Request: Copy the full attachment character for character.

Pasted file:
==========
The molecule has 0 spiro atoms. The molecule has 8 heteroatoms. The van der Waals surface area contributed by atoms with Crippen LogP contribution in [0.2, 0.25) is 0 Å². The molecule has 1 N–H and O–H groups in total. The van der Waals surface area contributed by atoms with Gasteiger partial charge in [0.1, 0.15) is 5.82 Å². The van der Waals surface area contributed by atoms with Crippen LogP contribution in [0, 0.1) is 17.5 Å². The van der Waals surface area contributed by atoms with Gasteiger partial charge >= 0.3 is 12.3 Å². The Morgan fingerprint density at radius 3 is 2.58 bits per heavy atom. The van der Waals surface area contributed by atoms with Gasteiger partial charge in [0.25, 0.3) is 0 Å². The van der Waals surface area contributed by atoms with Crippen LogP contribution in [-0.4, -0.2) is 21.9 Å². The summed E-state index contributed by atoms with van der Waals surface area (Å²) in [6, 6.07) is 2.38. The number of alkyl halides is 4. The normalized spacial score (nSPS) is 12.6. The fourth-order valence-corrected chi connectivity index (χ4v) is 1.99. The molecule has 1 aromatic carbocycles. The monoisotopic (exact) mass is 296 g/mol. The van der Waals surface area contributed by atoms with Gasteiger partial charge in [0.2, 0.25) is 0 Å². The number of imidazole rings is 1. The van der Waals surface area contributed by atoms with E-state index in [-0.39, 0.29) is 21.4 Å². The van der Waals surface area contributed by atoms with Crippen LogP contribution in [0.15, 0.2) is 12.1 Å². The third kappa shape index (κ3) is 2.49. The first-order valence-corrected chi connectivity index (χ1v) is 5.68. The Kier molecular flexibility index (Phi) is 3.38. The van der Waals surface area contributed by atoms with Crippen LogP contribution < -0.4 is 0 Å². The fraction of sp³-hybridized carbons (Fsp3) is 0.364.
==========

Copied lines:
The molecule has 0 spiro atoms. The molecule has 8 heteroatoms. The van der Waals surface area contributed by atoms with Crippen LogP contribution in [0.2, 0.25) is 0 Å². The molecule has 1 N–H and O–H groups in total. The van der Waals surface area contributed by atoms with Gasteiger partial charge in [0.1, 0.15) is 5.82 Å². The van der Waals surface area contributed by atoms with Crippen LogP contribution in [0, 0.1) is 17.5 Å². The van der Waals surface area contributed by atoms with Gasteiger partial charge >= 0.3 is 12.3 Å². The Morgan fingerprint density at radius 3 is 2.58 bits per heavy atom. The van der Waals surface area contributed by atoms with Gasteiger partial charge in [0.25, 0.3) is 0 Å². The van der Waals surface area contributed by atoms with Crippen LogP contribution in [-0.4, -0.2) is 21.9 Å². The summed E-state index contributed by atoms with van der Waals surface area (Å²) in [6, 6.07) is 2.38. The number of alkyl halides is 4. The normalized spacial score (nSPS) is 12.6. The fourth-order valence-corrected chi connectivity index (χ4v) is 1.99. The molecule has 1 aromatic carbocycles. The monoisotopic (exact) mass is 296 g/mol. The van der Waals surface area contributed by atoms with Gasteiger partial charge in [0.2, 0.25) is 0 Å². The number of imidazole rings is 1. The van der Waals surface area contributed by atoms with E-state index in [-0.39, 0.29) is 21.4 Å². The van der Waals surface area contributed by atoms with Crippen LogP contribution in [0.15, 0.2) is 12.1 Å². The third kappa shape index (κ3) is 2.49. The first-order valence-corrected chi connectivity index (χ1v) is 5.68. The Kier molecular flexibility index (Phi) is 3.38. The van der Waals surface area contributed by atoms with Crippen LogP contribution < -0.4 is 0 Å². The fraction of sp³-hybridized carbons (Fsp3) is 0.364.